Can we give objective reasons for our most basic standards of reason-- our fundamental epistemic principles? I argue, against several forms of skepticism about reason, that we can, but that the reasons we can give for epistemic principles are ultimately practical, not epistemic.
Knowledge and its Limits presents a systematic new conception of knowledge as a kind of mental stage sensitive to the knower's environment. It makes a major contribution to the debate between externalist and internalist philosophies of mind, and breaks radically with the epistemological tradition of analyzing knowledge in terms of true belief. The theory casts new light on such philosophical problems as scepticism, evidence, probability and assertion, realism and anti-realism, and the limits of what can be known. The arguments are (...) illustrated by rigorous models based on epistemic logic and probability theory. The result is a new way of doing epistemology and a notable contribution to the philosophy of mind. (shrink)
This second edition of Women, Knowledge and Reality continues to exhibit the ways in which feminist philosophers enrich and challenge philosophy. Essays by twenty-five feminist philosophers, seventeen of them new to the second edition, address fundamental issues in philosophical and feminist methods, metaphysics, epistemology, and the philosophies of science, language, religion and mind/body. This second edition expands the perspectives of women of color, of postmodernism and French feminism, and focuses on the most recent controversies in feminist theory and philosophy. The (...) chapters are organized by traditional fields of philosophy, and include introductions which contrast the ideas of feminist thinkers with traditional philosophers. The collected essays illustrate both the depth and breadth of feminist critiques and the range of contemporary feminist theoretical perspectives. (shrink)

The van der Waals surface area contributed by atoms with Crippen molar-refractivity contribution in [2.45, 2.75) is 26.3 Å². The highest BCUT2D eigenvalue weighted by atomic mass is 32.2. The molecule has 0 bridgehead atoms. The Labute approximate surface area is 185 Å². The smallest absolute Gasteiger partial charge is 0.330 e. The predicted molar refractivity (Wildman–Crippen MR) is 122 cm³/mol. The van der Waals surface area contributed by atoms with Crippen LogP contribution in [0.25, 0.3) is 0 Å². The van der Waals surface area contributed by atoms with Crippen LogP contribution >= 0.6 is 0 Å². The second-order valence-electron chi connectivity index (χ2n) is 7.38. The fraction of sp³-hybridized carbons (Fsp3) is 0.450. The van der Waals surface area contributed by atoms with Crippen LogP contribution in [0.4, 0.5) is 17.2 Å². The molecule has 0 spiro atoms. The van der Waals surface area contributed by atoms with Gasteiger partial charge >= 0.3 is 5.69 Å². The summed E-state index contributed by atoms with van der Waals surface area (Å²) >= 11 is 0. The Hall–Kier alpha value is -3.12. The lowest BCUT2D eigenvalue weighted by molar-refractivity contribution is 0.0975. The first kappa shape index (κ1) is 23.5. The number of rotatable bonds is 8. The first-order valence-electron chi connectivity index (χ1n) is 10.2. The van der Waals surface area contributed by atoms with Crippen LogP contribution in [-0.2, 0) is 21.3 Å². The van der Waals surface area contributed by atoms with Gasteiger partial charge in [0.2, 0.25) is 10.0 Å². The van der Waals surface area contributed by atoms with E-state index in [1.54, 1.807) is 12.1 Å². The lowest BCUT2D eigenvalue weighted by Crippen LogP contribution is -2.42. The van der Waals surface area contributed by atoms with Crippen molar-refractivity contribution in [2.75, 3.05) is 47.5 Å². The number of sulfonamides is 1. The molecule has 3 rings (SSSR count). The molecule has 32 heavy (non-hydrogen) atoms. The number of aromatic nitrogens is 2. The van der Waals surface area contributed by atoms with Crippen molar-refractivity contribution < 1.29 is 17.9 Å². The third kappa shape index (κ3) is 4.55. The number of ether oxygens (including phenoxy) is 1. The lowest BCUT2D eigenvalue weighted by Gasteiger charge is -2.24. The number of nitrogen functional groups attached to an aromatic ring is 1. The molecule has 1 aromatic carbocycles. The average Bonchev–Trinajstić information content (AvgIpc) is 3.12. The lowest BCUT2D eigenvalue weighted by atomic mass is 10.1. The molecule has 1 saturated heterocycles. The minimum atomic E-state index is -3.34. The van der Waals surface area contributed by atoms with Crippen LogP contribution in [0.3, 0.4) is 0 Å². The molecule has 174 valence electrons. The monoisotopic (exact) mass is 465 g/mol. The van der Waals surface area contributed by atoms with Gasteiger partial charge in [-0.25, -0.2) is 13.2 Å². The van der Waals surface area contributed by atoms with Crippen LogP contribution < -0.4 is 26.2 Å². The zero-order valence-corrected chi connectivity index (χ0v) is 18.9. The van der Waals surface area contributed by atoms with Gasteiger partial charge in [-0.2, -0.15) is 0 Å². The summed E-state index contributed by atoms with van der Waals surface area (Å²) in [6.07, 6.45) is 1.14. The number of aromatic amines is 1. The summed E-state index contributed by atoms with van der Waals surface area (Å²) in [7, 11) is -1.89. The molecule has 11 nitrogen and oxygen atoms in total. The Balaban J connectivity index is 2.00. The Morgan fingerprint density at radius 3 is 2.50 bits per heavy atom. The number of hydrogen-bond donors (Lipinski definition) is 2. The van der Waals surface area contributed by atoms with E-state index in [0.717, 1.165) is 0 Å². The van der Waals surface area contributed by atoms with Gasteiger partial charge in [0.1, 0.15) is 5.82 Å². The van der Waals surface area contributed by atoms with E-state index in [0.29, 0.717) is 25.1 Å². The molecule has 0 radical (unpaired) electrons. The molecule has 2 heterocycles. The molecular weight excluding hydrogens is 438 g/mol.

Appiah explores how the new empirical moral psychology relates to philosophical ethics. He elaborates a vision of naturalism that resists both temptations and traces an intellectual genealogy of the burgeoning discipline of 'experimental philosophy'.
This volume includes the major works of the British Empiricists, philosophers who sought to derive all knowledge from experience. All essays are complete except that of Locke, which Professor Richard Taylor of Brown University has skillfully abridged.